• W. Cory Reiss

The “L” word your building contractor can’t resist has a catch.

When you find yourself in a payment dispute with your general contractor and he starts dropping a four-letter word into the conversation, don’t be surprise if it’s “lien.”


State law permits a contractor to record a claim of lien on real property to secure payment of an outstanding debt for construction work and materials, and then he can sue to enforce it.


Property owners cringe at the thought that a contractor demanding full payment for work not yet performed or refusing to fix defective work could obtain a legal interest in their homes. Make no mistake, a claim of lien on real property is a serious threat that could end in foreclosure so the contractor can get paid.


A significant advantage to filing a claim of lien on real property is that unlike in most legal disputes, the contractor may be awarded his attorney’s fees. The risk is that a homeowner fights at the peril of paying both the contractor’s fees and her own, which tends to embolden contractors who probably shouldn't be so sure of themselves.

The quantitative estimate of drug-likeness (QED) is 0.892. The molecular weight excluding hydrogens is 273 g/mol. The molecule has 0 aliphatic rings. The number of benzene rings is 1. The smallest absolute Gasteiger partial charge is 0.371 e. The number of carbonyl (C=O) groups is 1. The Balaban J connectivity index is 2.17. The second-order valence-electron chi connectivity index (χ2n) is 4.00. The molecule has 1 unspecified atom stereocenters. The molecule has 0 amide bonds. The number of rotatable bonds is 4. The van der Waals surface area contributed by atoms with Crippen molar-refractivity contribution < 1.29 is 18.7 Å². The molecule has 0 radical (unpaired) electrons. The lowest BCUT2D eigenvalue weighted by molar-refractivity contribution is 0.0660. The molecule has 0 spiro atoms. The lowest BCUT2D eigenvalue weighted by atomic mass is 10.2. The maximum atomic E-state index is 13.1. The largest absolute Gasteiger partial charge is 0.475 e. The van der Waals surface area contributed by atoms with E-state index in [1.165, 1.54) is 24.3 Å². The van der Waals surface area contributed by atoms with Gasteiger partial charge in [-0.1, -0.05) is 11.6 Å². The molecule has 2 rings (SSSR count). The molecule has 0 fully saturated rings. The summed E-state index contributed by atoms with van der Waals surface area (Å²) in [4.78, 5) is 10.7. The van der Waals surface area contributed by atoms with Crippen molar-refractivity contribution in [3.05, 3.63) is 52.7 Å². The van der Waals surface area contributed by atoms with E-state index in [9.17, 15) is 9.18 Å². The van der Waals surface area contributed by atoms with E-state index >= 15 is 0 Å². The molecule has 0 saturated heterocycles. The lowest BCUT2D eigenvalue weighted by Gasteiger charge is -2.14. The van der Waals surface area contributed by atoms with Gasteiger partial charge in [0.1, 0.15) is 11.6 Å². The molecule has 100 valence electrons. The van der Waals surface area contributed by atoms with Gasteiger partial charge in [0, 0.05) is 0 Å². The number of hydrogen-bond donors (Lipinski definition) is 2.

Depending on your situation, though, the threat of fees may be double-edged.


To be eligible for attorney’s fees, a contractor must obtain a judgment of at least half the amount he claimed to be owed. If he collects less than half, then the table turns, because the owner is eligible for fees from the contractor.


That’s where the math becomes critical. Owners sometimes tally items that were not performed despite being charged for the work. In some cases, the contractor caused damage to the property or refused to fix punch list items at the end of the job. Those issues may provide offsets to the amount a contractor would claim on a lien, which raises the possibility that the contractor may have to pay the homeowner’s lawyers to defend a lien enforcement action.


But it’s best to know what the evidence on those issues is going to be before papers start getting filed, because by the end of a lawsuit, “lien” isn’t going to be the four-letter word on a loser’s lips.

© 2020 by Reiss & Nutt PLLC.

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